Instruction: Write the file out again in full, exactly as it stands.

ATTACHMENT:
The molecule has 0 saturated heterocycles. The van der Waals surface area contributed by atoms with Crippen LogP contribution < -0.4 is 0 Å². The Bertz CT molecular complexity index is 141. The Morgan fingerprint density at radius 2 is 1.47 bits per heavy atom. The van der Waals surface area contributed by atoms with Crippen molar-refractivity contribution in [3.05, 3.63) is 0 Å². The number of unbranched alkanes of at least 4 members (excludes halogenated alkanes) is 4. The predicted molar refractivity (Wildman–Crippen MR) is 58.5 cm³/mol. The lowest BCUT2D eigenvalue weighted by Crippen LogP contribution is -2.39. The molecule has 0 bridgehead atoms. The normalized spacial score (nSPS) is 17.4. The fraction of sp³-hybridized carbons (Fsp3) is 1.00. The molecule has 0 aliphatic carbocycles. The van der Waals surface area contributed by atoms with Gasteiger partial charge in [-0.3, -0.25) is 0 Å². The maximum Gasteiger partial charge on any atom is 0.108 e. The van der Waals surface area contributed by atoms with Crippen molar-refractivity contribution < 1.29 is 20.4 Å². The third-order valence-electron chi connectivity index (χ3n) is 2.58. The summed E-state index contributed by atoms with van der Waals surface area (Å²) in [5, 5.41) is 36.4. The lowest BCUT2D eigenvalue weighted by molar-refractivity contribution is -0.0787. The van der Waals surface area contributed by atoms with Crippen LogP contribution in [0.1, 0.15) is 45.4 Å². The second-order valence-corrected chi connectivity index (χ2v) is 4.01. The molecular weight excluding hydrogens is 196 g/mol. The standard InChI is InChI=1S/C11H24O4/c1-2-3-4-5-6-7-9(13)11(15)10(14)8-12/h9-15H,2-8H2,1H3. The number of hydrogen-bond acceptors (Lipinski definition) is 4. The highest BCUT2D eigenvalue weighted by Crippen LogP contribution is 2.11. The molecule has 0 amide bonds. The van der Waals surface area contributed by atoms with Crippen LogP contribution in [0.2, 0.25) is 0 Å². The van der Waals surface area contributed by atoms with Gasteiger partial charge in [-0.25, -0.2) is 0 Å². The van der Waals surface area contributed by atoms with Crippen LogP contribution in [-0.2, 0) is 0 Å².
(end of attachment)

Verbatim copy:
The molecule has 0 saturated heterocycles. The van der Waals surface area contributed by atoms with Crippen LogP contribution < -0.4 is 0 Å². The Bertz CT molecular complexity index is 141. The Morgan fingerprint density at radius 2 is 1.47 bits per heavy atom. The van der Waals surface area contributed by atoms with Crippen molar-refractivity contribution in [3.05, 3.63) is 0 Å². The number of unbranched alkanes of at least 4 members (excludes halogenated alkanes) is 4. The predicted molar refractivity (Wildman–Crippen MR) is 58.5 cm³/mol. The lowest BCUT2D eigenvalue weighted by Crippen LogP contribution is -2.39. The molecule has 0 bridgehead atoms. The normalized spacial score (nSPS) is 17.4. The fraction of sp³-hybridized carbons (Fsp3) is 1.00. The molecule has 0 aliphatic carbocycles. The van der Waals surface area contributed by atoms with Gasteiger partial charge in [-0.3, -0.25) is 0 Å². The maximum Gasteiger partial charge on any atom is 0.108 e. The van der Waals surface area contributed by atoms with Crippen molar-refractivity contribution < 1.29 is 20.4 Å². The third-order valence-electron chi connectivity index (χ3n) is 2.58. The summed E-state index contributed by atoms with van der Waals surface area (Å²) in [5, 5.41) is 36.4. The lowest BCUT2D eigenvalue weighted by molar-refractivity contribution is -0.0787. The van der Waals surface area contributed by atoms with Crippen LogP contribution in [0.1, 0.15) is 45.4 Å². The second-order valence-corrected chi connectivity index (χ2v) is 4.01. The molecular weight excluding hydrogens is 196 g/mol. The standard InChI is InChI=1S/C11H24O4/c1-2-3-4-5-6-7-9(13)11(15)10(14)8-12/h9-15H,2-8H2,1H3. The number of hydrogen-bond acceptors (Lipinski definition) is 4. The highest BCUT2D eigenvalue weighted by Crippen LogP contribution is 2.11. The molecule has 0 amide bonds. The van der Waals surface area contributed by atoms with Crippen LogP contribution in [0.2, 0.25) is 0 Å². The van der Waals surface area contributed by atoms with Gasteiger partial charge in [-0.25, -0.2) is 0 Å². The van der Waals surface area contributed by atoms with Crippen LogP contribution in [-0.2, 0) is 0 Å².